The early task of these engineers who later became great scientists was to get trained in launching and tracking ‘Sounding Rockets’. The training offered to these engineers from India by NASA was what was normally given to an operator or technician as they were not given exposure to the technology that went into building large rockets and satellites. The early part of India’s space programme was backed by the Department of Atomic Energy (DAE) and therefore, some of the engineers working for Indian space programme were still on the payrolls of the DAE, while other engineers were recruited directly from the Physical Research Laboratory.

The impact of the Space Race on the Indian Space Programme could be judged by the fact that the vision for a third-world country like India, which was facing problems of development on multiple fronts, became interested in investing in the area of space, was only because of the fact that superpowers like the US and the USSR were actively involved in space research and space race. This is why groups of engineers were sent to NASA to be trained and get some knowledge of radar and telemetry tracking.

The reason for sending the engineers to US instead of USSR, (which at that time was ahead of US in the Space Race) was two-fold. Firstly, the Soviet space programme was very ‘secretive’ in nature and they feared that any sharing of information with anyone could enable the US to get ahead in the race. They were already reports of espionage and counter-espionage involving both the CIA and KGB vis-à-vis space technology. The second reason was language – Indian engineers being very comfortable in using English had no problem in getting trained in the US whereas to be trained in the USSR, one had to know Russian.

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The seeds of the Indian Space Programme were sown at Thumba, which during the 1960s, became an international launch station. The Thumba space station is officially known as TERLS or the Thumba Equatorial Rocket Launching Station. It was developed as a facility to scientists from all over the world who were interested in studying the equatorial electro jet. In this endeavour, India was encouraged and supported by many Western countries such as the US, the UK and West Germany. India was provided essential equipment such as telemetry receivers, tracking systems and computers. Some of them came on loan and some were gifted (Arvamudan, 2017).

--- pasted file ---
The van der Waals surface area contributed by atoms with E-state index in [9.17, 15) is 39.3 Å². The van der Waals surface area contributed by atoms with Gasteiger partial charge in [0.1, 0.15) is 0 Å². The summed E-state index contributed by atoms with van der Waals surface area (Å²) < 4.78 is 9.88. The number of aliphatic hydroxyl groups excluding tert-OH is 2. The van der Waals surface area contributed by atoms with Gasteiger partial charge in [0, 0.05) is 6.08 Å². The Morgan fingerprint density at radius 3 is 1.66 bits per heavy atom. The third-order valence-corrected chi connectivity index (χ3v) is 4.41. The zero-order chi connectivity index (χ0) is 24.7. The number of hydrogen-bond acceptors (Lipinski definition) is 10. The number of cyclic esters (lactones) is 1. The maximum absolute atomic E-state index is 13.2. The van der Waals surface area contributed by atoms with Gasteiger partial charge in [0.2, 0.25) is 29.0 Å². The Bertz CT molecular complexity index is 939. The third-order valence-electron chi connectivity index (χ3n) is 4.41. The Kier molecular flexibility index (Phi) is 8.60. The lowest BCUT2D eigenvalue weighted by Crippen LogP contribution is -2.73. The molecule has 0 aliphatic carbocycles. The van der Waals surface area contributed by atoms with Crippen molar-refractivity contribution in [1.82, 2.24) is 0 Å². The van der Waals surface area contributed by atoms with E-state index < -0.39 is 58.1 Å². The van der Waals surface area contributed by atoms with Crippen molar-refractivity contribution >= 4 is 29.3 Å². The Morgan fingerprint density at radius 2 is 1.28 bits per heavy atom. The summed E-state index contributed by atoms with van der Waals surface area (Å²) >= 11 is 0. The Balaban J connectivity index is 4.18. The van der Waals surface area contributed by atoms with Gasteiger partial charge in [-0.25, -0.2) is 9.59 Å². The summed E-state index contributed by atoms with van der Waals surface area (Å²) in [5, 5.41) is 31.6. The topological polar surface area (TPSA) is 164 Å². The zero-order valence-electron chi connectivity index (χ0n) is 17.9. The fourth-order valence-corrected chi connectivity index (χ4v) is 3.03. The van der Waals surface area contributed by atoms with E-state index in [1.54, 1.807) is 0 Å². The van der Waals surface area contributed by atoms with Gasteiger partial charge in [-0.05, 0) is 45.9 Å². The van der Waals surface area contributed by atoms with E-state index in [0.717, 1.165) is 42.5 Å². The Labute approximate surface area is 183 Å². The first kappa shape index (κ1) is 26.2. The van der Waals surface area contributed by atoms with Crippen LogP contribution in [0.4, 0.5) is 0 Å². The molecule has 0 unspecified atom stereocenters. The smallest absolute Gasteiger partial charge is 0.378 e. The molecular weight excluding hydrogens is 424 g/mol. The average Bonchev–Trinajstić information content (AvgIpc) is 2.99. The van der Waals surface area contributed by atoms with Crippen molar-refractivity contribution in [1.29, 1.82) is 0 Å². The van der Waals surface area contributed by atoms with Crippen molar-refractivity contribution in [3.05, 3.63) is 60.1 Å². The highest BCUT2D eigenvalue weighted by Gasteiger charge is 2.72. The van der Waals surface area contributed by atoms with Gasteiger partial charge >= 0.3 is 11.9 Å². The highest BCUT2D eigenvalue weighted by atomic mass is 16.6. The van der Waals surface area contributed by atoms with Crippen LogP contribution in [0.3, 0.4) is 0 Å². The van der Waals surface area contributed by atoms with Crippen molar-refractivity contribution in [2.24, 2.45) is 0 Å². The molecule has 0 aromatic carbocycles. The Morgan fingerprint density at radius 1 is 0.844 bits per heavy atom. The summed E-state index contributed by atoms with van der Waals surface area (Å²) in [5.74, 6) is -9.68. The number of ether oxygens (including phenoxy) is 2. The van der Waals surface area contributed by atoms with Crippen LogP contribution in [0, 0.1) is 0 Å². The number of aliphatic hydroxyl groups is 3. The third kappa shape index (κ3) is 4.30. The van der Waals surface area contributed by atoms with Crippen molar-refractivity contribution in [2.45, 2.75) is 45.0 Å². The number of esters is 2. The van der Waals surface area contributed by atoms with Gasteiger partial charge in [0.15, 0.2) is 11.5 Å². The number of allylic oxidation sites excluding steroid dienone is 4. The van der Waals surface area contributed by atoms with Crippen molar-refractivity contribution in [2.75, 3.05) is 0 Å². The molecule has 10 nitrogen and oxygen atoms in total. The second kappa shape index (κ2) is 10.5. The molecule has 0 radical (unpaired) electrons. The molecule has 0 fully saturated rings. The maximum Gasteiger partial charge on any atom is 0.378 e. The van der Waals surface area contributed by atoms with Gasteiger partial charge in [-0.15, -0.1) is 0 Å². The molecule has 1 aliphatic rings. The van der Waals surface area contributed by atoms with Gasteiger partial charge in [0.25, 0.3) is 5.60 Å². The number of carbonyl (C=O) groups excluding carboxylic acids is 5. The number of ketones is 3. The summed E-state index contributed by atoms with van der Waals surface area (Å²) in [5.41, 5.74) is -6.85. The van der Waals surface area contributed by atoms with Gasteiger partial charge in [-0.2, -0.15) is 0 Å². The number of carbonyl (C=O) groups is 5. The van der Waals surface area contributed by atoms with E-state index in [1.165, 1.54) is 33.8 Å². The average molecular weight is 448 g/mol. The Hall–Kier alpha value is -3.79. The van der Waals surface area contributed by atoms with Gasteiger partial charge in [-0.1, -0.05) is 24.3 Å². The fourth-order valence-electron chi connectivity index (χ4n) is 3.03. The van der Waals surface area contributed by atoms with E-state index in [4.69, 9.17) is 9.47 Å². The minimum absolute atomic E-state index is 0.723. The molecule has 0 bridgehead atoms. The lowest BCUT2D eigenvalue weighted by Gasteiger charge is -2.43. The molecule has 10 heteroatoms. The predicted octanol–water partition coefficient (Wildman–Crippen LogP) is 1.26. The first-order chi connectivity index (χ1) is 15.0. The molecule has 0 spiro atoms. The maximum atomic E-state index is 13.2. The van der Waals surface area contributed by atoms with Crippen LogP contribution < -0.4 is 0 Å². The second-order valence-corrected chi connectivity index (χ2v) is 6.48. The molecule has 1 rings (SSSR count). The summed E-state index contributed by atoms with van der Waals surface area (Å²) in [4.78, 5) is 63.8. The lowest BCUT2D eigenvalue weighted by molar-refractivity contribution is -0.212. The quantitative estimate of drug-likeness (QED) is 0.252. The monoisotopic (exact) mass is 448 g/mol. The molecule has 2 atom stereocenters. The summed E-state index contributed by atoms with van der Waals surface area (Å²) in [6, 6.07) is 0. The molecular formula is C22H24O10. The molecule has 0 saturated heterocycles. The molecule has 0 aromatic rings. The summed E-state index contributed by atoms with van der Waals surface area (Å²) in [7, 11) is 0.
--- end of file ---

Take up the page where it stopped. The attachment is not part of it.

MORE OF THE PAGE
One equipment that was provided to India was the Doppler Velocity and Positioning System (DOVAP), which was a 40-foot long trailer housing a ground station built by NASA. This was transferred to India under a collaborative agreement with NASA. With USSR, India had its first significant collaboration later in 1970 under which, India had agreed to launch M-100 rockets from Thumba every week in synchronisation with Russian sites so that a simultaneous set of data on meteorological forecasts could be obtained (Arvamudan, 2017). Between 1970 and 1993, India launched over a thousand M-100 rockets. The Soviet Union has been a major contributor to India’s space effort. Foremost in this effort was Soviet technical assistance in building and in actually launching India’s satellites, Aryabhata and Bhaskara. On April 19, 1975, the Soviet Union launched India’s first satellite, the Aryabhata. Designed purely for scientific experiments, the satellite was built by India, but the Soviets provided technical assistance and components such as solar cells, batteries, thermal paints and tape recorders.


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13. Sheehan, Michael (2007), The International Politics of Space, New York: Routledge

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The views expressed are of the author and do not necessarily represent the opinions or policies of the Indian Defence Review.

About the Author

Martand Jha

Junior Research Fellow at Center for Russian and Central Asian Studies, Jawaharlal Nehru University